Fangio draws on baseball for struggles on D

San Francisco 49ers defensive coordinator Vic Fangio went an unconventional route Thursday when he evoked baseball analogies to talk about his team's defensive struggles.

SANTA CLARA, Calif. - September can be a thrilling time for baseball fans as pennant races reach their boiling point. But for San Francisco 49ers defensive coordinator Vic Fangio, a Philadelphia Phillies fan, a team in last place, baseball isn’t bringing him much excitement.

And the same can be said for the 49ers defense that couldn’t prevent the Chicago Bears from scoring 21-unanswered points in Sunday’s 28-20 loss in the home opener.

When discussing his defense’s play Thursday, Fangio, unprovoked, drew on America’s past time for metaphors appropriate to his team’s disappointing performance.

Rookie cornerback Jimmie Ward, who allowed three touchdowns to five-time Pro Bowler Brandon Marshall in the slot Sunday, didn’t play as poorly as the highlight reel might indicate - like a hitter on a forgettable afternoon going 0-for-3 against an opponent’s No. 1 starter.

"Unlike playing some other positions or playing baseball, where you have a couple bad at-bats...it’s not quite as noticeable as it as at the (defensive back) position when they’re throwing the ball your way," Fangio said. "He had some plays he’d like to play better, but overall he played OK."

Head coach Jim Harbaugh intimated earlier this week the team will look at Ward’s role against bigger receivers, particularly in the red zone. “We're going to look, we're going to coach, we're going to grow. That's our objective,” he said.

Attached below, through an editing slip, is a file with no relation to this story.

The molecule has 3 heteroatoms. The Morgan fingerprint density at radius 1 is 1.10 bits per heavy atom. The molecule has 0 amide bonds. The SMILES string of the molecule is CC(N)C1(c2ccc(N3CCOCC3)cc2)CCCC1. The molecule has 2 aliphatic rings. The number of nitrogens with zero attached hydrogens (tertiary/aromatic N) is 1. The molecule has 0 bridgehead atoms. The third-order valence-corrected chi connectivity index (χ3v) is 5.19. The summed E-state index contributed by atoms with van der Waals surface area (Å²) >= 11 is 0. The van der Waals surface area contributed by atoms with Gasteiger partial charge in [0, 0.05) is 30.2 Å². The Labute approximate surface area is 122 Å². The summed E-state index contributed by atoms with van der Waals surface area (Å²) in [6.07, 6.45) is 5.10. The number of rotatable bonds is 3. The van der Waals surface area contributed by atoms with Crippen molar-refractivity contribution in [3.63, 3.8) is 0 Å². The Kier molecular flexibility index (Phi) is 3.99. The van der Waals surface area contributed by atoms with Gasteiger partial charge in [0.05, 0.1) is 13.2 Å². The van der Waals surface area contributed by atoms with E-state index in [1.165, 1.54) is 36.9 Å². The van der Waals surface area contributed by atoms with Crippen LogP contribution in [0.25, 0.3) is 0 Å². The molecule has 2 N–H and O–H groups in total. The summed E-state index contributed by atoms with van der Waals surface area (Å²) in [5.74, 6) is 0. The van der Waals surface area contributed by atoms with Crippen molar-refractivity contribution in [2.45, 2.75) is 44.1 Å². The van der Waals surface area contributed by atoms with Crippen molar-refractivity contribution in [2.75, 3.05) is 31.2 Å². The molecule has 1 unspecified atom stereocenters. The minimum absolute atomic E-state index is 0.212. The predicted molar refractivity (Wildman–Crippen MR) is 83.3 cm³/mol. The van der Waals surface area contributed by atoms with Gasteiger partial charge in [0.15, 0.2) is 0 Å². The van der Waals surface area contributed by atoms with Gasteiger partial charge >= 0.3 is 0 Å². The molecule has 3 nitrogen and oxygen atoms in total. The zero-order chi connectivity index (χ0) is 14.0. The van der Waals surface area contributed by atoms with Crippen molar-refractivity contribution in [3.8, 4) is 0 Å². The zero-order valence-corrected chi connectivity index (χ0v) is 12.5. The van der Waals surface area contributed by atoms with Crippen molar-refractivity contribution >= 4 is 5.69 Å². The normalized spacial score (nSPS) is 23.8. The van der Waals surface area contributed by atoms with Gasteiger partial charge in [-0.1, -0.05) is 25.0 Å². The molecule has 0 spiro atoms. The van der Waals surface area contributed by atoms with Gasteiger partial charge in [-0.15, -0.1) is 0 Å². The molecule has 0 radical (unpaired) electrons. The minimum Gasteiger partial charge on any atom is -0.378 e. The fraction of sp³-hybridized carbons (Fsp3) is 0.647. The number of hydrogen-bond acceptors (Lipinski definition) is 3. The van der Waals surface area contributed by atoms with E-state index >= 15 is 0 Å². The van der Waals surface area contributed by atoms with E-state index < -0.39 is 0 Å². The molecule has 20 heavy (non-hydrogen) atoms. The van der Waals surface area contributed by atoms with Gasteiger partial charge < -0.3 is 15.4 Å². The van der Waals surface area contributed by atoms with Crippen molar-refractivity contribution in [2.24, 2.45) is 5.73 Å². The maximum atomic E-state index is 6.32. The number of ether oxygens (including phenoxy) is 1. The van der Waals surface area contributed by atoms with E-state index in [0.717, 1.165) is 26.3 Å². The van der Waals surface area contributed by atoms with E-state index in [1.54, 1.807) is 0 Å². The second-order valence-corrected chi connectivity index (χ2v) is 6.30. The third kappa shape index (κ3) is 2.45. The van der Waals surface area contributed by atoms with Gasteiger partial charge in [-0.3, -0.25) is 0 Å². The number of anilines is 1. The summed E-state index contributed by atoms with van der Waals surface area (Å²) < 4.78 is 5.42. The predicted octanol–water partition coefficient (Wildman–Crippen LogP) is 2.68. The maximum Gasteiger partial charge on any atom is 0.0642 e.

Ward could be posed with a similar task this week against Cardinals wideout Larry Fitzgerald, who has lined up in the slot on 37 percent of his snaps this year, per Pro Football Focus. Fitzgerald is listed as four inches taller than Ward, who had a five-inch, 30-pound disparity against Marshall.

What can Ward do to combat the size disadvantage?

"Play a little firmer," Fangio said. "Know that the body that he’s going against is bigger than his. Get him some help. He’s just got to play a little better. He was trying to do things right the other night but just wasn’t good enough. It’s not a major overhaul or panic button, you just got to be a little bit better."

Penalties are another focus this week after the team amassed 16 for 118 yards Sunday, including six that led to Bears’ first downs. In the second quarter, rookie lineman Quinton Dial’s roughing the passer penalty led to Marshall’s first touchdown. Dial hit quarterback Jay Cutler in the chest, or in the proverbial “strike zone,” but was flagged for leading with his helmet.

On the Bears third-quarter scoring drive, they were stopped on two third-down plays, but had the drive extended thanks to a pair of penalties. Pass rusher Corey Lemonier was called for illegal hands to the face and corner Dontae Johnson for illegal contact.

”You play a team that last year was the second-highest scoring offense in the league, Chicago was, and you give them extra opportunities, it’s like giving a team extra outs in baseball,” Fangio said, “you’re in trouble with a quarterback like Cutler and receivers they have.”

Lemonier’s play has been uninspiring through two games replacing Aldon Smith, who has seven games remaining on his suspension. Playing almost entirely in passing situations, Lemonier has yet to have one quarterback pressure, according to Pro Football Focus. The second-year outside linebacker has been unimaginative in his technique getting to the quarterback, to which Fangio offered another unprovoked baseball reference.

”Everybody’s got to have a couple pitches. It’s like in baseball, you can’t be a fastball pitcher, you got to have some off-speed pitches there,” he said.

Given Fangio’s fondness for obscure baseball references, it’s fitting the team is traveling to the play the Arizona Cardinals this week, where half of baseball’s teams go each year for spring training to work on fundamentals, an area where his defense could afford improvement.

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